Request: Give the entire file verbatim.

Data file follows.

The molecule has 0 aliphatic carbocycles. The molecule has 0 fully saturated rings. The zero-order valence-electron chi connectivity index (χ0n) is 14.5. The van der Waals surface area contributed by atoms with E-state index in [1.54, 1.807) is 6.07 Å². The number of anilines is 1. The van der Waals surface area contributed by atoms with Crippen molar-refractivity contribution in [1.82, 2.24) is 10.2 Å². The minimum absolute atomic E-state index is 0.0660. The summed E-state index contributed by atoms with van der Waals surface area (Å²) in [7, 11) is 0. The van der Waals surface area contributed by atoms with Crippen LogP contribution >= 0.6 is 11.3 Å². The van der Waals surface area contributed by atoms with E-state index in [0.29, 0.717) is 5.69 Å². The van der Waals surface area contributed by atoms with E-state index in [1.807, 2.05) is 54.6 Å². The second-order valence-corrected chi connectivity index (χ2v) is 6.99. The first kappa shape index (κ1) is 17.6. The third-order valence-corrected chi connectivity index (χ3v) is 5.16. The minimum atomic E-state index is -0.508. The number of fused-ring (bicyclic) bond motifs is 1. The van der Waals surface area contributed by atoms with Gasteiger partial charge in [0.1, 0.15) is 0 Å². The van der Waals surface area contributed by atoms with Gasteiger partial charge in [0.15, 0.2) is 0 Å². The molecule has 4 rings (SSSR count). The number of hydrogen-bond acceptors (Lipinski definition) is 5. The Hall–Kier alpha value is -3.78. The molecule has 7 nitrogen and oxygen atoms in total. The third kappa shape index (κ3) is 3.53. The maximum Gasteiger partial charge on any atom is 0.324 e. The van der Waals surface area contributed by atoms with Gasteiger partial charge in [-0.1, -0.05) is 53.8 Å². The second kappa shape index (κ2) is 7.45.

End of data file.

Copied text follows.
The molecule has 0 aliphatic carbocycles. The molecule has 0 fully saturated rings. The zero-order valence-electron chi connectivity index (χ0n) is 14.5. The van der Waals surface area contributed by atoms with E-state index in [1.54, 1.807) is 6.07 Å². The number of anilines is 1. The van der Waals surface area contributed by atoms with Crippen molar-refractivity contribution in [1.82, 2.24) is 10.2 Å². The minimum absolute atomic E-state index is 0.0660. The summed E-state index contributed by atoms with van der Waals surface area (Å²) in [7, 11) is 0. The van der Waals surface area contributed by atoms with Crippen LogP contribution >= 0.6 is 11.3 Å². The van der Waals surface area contributed by atoms with E-state index in [0.29, 0.717) is 5.69 Å². The van der Waals surface area contributed by atoms with E-state index in [1.807, 2.05) is 54.6 Å². The second-order valence-corrected chi connectivity index (χ2v) is 6.99. The first kappa shape index (κ1) is 17.6. The third-order valence-corrected chi connectivity index (χ3v) is 5.16. The minimum atomic E-state index is -0.508. The number of fused-ring (bicyclic) bond motifs is 1. The van der Waals surface area contributed by atoms with Gasteiger partial charge in [0.1, 0.15) is 0 Å². The van der Waals surface area contributed by atoms with Gasteiger partial charge in [0.15, 0.2) is 0 Å². The molecule has 4 rings (SSSR count). The number of hydrogen-bond acceptors (Lipinski definition) is 5. The Hall–Kier alpha value is -3.78. The molecule has 7 nitrogen and oxygen atoms in total. The third kappa shape index (κ3) is 3.53. The maximum Gasteiger partial charge on any atom is 0.324 e. The van der Waals surface area contributed by atoms with Gasteiger partial charge in [-0.1, -0.05) is 53.8 Å². The second kappa shape index (κ2) is 7.45.